that the european parliament might not pass a budget deal. -- pass a budget deal which they regard as a deficit deal. there may yet be hurdles to overcome. am i he is one of the arctic -- >> he is one of the architects of the us drone program. what could be leadership asked the leadership of john brennan mean for us policy -- what could the leadership of john brennan mean for us policy? >> hello. welcome back. for much of europe, it remains very cold and unsettled. lots of frontal systems, active frontal systems. a lot of snow whooshing up across -- pushing up across poland. still some significant snowfall. we are likely to see further snow the next few days. most of the heaviest snow will be across the ukraine and extending up towards western parts of russia. you see some snow over the dolomites. there is some patchy snow further to the west. many of these frontal systems are looking relatively weak at the moment. towards iberia, temperatures in double figures in madrid. north africa, still this is affecting algeria, some heavy downpours expected. temperatures probably no higher than 9 degrees, way
of the u.s. trade deficit. but still, traders are not heading into the weekend in a positive mood. outlooks that companies have been giving, and of course on the trading week, were not convincing, and that is why the dax lost more than 2% in the course of this trading week. >> a quick look at the market numbers now -- the dax closed up 5.81%. the euro stoxx 50 gain more. in new york, the dow is going up by about 0.3%. the bureau is now trading at one -- $1.3358, slightly down. >> talk about going against the mainstream -- the ceo of volkswagen says he wants to take a pay cut even though under the company's rules, his salary should be going up by millions. >> he told the german magazine that it is not possible to justify a pay package of 20 million euros to ordinary people. vw is about to enter into wage talks with production staff. in 2011, he was the highest paid ceo in germany. >> china is continuing to expand its role as the workshop of the world with, according to its own figures, exports growing 25% in january compared to the same time last year. that far exceeds expectations. >> and i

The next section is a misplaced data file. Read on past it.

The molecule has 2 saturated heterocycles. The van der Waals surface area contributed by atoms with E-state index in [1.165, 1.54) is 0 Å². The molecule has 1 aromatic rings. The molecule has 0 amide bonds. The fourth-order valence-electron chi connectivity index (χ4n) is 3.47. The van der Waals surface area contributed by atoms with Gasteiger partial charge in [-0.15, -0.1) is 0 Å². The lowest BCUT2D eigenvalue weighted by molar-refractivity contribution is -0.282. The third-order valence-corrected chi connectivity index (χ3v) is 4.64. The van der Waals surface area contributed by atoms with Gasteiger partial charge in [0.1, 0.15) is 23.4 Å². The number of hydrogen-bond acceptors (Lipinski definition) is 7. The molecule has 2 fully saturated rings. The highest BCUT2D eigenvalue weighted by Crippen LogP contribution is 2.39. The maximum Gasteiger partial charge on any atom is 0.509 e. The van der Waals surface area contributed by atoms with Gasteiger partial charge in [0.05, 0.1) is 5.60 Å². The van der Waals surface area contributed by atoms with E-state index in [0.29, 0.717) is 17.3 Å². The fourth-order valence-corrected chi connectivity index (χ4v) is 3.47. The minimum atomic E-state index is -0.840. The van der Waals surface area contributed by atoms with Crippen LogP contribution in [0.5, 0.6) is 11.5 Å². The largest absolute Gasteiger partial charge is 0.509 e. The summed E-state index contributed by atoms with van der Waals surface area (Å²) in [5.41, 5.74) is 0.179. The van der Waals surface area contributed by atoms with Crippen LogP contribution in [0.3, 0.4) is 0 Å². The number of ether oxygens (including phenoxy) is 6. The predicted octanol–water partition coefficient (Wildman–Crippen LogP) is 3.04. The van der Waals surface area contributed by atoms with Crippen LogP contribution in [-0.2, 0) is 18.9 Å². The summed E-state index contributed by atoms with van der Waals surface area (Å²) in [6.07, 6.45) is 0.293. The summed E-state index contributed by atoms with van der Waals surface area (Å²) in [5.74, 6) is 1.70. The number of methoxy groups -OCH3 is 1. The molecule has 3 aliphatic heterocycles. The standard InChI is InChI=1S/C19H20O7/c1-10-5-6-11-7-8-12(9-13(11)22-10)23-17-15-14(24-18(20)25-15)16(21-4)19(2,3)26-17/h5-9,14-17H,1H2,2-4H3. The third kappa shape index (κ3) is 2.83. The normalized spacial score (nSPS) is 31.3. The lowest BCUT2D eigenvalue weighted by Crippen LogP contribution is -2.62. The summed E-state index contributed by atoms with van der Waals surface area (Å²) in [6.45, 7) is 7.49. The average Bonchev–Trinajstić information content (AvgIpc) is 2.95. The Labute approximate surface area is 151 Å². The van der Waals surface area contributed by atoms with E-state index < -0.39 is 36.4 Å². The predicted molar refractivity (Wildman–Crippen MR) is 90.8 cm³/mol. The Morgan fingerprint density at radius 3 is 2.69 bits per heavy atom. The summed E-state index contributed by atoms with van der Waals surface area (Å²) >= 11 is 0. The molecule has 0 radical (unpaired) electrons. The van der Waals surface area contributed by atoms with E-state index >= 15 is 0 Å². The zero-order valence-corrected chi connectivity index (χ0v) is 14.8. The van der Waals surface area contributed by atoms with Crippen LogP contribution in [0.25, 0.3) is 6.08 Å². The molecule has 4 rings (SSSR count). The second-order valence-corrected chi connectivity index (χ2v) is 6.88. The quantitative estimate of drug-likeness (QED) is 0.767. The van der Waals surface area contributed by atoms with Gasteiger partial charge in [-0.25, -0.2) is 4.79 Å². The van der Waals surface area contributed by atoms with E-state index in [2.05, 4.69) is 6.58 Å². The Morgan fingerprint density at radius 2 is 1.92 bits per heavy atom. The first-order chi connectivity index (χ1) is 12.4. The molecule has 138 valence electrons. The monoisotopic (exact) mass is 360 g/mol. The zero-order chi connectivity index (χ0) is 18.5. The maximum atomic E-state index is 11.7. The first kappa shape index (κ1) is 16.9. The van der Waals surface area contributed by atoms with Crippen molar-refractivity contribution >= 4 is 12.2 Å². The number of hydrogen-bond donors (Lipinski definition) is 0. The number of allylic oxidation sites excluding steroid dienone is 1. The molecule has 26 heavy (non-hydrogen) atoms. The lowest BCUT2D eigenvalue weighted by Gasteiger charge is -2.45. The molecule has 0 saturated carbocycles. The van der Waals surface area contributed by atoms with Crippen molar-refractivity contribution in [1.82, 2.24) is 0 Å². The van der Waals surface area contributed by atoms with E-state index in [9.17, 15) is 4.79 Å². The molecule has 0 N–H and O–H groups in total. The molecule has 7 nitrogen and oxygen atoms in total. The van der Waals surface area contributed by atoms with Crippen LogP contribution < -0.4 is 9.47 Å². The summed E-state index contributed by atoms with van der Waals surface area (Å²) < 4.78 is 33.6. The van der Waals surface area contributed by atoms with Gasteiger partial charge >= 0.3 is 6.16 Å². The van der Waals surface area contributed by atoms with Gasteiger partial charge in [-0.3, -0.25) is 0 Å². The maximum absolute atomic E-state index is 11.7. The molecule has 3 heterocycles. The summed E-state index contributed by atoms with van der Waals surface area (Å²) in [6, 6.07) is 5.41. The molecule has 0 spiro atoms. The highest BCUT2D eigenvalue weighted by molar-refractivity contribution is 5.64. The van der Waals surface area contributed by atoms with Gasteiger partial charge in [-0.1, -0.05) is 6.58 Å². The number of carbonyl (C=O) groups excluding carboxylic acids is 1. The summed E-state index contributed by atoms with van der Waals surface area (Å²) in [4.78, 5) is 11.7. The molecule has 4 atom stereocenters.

have a deficit. here's a project that gets substantial tax revenue without raising taxes through economic activity, through job creation. further and perhaps most importantly, it will help put our country within striking range of a long-sought goal -- true energy security. for the first time in generations, the united states with its friend and ally canada will have the capacity to produce more energy than we use, reducing or eliminating our reliance on the middle east and other volatile parts of the world. the argument has been advanced that the oil sands will increase carbon emissions and that failing to build the keystone x.l. will somehow reduce emissions. but let's look at that claim. that's the other piece. let's look at the environmental aspects of this project. today, more than 80% of all new recovery in the oil sands is being accomplished in situ, a technology that makes oil sands carbon footprint comparable to conventional drilling. in fact, the oil sands industry has reduced greenhouse gas emissions per barrel of oil produced by an average of 26% since 1990, with some
really heart-breaking deficits in their academic skills. on average a fifth grader comes to our school at least two or three grade levels behind. >> reporter: these kinds of educational deficits have caused lingering problems for a city where one-third of all students fail to graduate on time. >> we have to make sure that we are... >> reporter: that has led to a concentrated effort by bridgeport academy middle school. like all our achievement first schools to place and keep great teachers in the classroom. in order to identify who those great teachers are, achievement first ceo says the organization has developed a comprehensive checklist to evaluate its teachers. >> in the past teacher evaluation has focused on observations which at their worst become staged dog and pony show experiences that don't actually tell you a lot about teachers' effectiveness or more importantly how they need to improve. >> i want us now to walk quickly through the school work for the whole observation. >> reporter: at this school teacher observations are detailed bi-weekly and discussed at length in regular